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Firearm legislation reform in the European Union: impact on firearm availability, firearm suicide and homicide rates in Austria

  • Nestor D. Kapusta (a1), Elmar Etzersdorfer (a2), Christoph Krall (a3) and Gernot Sonneck (a4)
Abstract
Background

The availability of firearms in homes and at aggregate levels is a risk factor for suicide and homicide. One method of reducing access to suicidal means is the restriction of firearm availability through more stringent legislation.

Aims

To evaluate the impact of firearm legislation reform on firearm suicides and homicides as well as on the availability of firearms in Austria.

Method

Official statistics on suicides, firearm homicides and firearm licences issued from 1985 to 2005 were examined. To assess the effect of the new firearm law, enacted in 1997, linear regression and Poisson regressions were performed using data from before and after the law reform.

Results

The rate of firearm suicides among some age groups, percentage of firearm suicides, as well as the rate of firearm homicides and the rate of firearm licences, significantly decreased after a more stringent firearm law had been implemented.

Conclusions

Our findings provide evidence that the introduction of restrictive firearm legislation effectively reduced the rates of firearm suicide and homicide. The decline in firearm-related deaths seems to have been mediated by the legal restriction of firearm availability. Restrictive firearm legislation should be an integral part of national suicide prevention programmes in countries with high firearm suicide rates.

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Copyright
Corresponding author
Dr Nestor D. Kapusta, Medical University of Vienna, Department of Psychoanalysis and Psychotherapy, Waehringer Guertel 18-20, A-1090 Vienna, Austria. Tel: +43 1 404003064; fax: +43 1 42779656; email: nestor.kapusta@meduniwien.ac.at
Footnotes
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Declaration of interest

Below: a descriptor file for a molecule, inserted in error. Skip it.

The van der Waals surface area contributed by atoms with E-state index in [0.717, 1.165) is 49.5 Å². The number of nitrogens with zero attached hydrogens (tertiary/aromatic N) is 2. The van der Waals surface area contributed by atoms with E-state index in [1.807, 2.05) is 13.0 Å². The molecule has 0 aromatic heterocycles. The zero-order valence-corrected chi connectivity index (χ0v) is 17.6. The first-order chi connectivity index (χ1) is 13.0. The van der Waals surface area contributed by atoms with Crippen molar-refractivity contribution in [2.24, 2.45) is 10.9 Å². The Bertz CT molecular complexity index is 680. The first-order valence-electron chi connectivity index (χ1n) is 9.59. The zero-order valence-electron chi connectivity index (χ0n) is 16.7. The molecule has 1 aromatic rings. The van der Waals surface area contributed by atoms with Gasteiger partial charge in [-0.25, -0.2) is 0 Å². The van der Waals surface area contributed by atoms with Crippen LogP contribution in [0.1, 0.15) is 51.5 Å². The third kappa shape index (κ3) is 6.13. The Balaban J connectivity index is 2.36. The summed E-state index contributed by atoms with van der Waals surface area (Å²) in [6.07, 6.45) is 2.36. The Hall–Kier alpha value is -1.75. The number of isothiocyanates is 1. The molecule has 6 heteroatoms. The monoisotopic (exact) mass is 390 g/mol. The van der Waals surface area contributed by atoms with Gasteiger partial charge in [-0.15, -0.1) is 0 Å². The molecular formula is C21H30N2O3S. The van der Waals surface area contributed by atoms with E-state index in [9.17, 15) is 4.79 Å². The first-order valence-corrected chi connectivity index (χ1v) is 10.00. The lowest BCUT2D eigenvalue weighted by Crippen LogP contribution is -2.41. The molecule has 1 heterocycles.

None.

Footnotes
References
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Firearm legislation reform in the European Union: impact on firearm availability, firearm suicide and homicide rates in Austria

  • Nestor D. Kapusta (a1), Elmar Etzersdorfer (a2), Christoph Krall (a3) and Gernot Sonneck (a4)
Submit a response

eLetters

Authors Reply to the comment "Australian Firearms Data Requires a Cautious Approach"

Nestor D. Kapusta, Psychiartist
25 September 2007

McPhedran and Baker point out an unsolved problem of Australian suicide research. There are concerns about the quality of mortality data sources and statistics based upon them. Therefore, they urge researchers to approach Australian firearms data with caution. The authors cite a letter to the editor of the Medical Journal of Australia written by Diego De Leo (2007).

Professor De Leo highlighted inconsistencies of Australian mortality data since the year 2001 and called for homogenized certification procedures of deaths according to ICD-10 and for other improvements of death registries. However, in Austria autopsies are performed when there is any uncertainty regarding the cause of death. The autopsy rate is high in international comparison and was in average 29% in 1991-2000 (Waldhoer et al, 2003). If the cause of death is not clear, an additional investigation by Statistics Austria takes place. Statistics Austria registers deaths as suicide if that is the most probable cause of death. The International Classification of Diseases (ICD-8, -9, -10) has been applied for many years and there are no signs of a decrease of the data quality of Statistics Austria. The work of Kapusta et al. (2007) is based on these data.

Furthermore, De Leo (2007) realistically states that some under-reporting is ubiquitous and has to be tolerated in suicide statistics. On the other hand, under-reporting of firearm-deaths seems less probable thanunder-reporting of e.g. deaths due to poisonings (longer survival periods)which tend to be classified as disease-related deaths.

We agree with McPhedran and Baker, that Australian firearm laws should be re-evaluated on the basis of more reliable data. But as long as sufficient evidence is not available, theoretical assumptions that Australian firearm laws had no life-saving effects remain speculative - from a scientific point of view. This applies also to Europe, where independent scientific firearm law evaluations are still rare.

Declaration of interest: None

De Leo, D. (2007). Suicide mortality data needs revision. Medical Journal of Australia, 186, 157.

Kapusta, N.D., Etzerdorfer, E., Krall, C., & Sonneck, G. (2007). Firearm legislation reform in the European Union: impact on firearm availability, firearm suicide and homicide rates in Austria. British Journal of Psychiatry, 191, 253-257.

Waldhoer, T., Berzlanovich, A., Vutuc, C., & Haidinger, G. (2003). Rates of postmortem examination in Austria: the effect of distancebetween location of death and site of examination. Journal of Clinical Epidemiology, 56(9), 891-5.

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Nestor D. KAPUSTA, M.D.Department of Psychoanalysis and Psychotherapy, Medical University of Vienna, Austria, nestor.kapusta@meduniwien.ac.at

Elmar ETZERSDORFER, Prof. M.D.Furtbach Hospital for Psychiatry and Psychotherapy, Stuttgart,Germany

Gernot SONNECK, Prof. M.D.Institute for Medical Psychology, Medical University of Vienna, Austria
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Conflict of interest: None Declared

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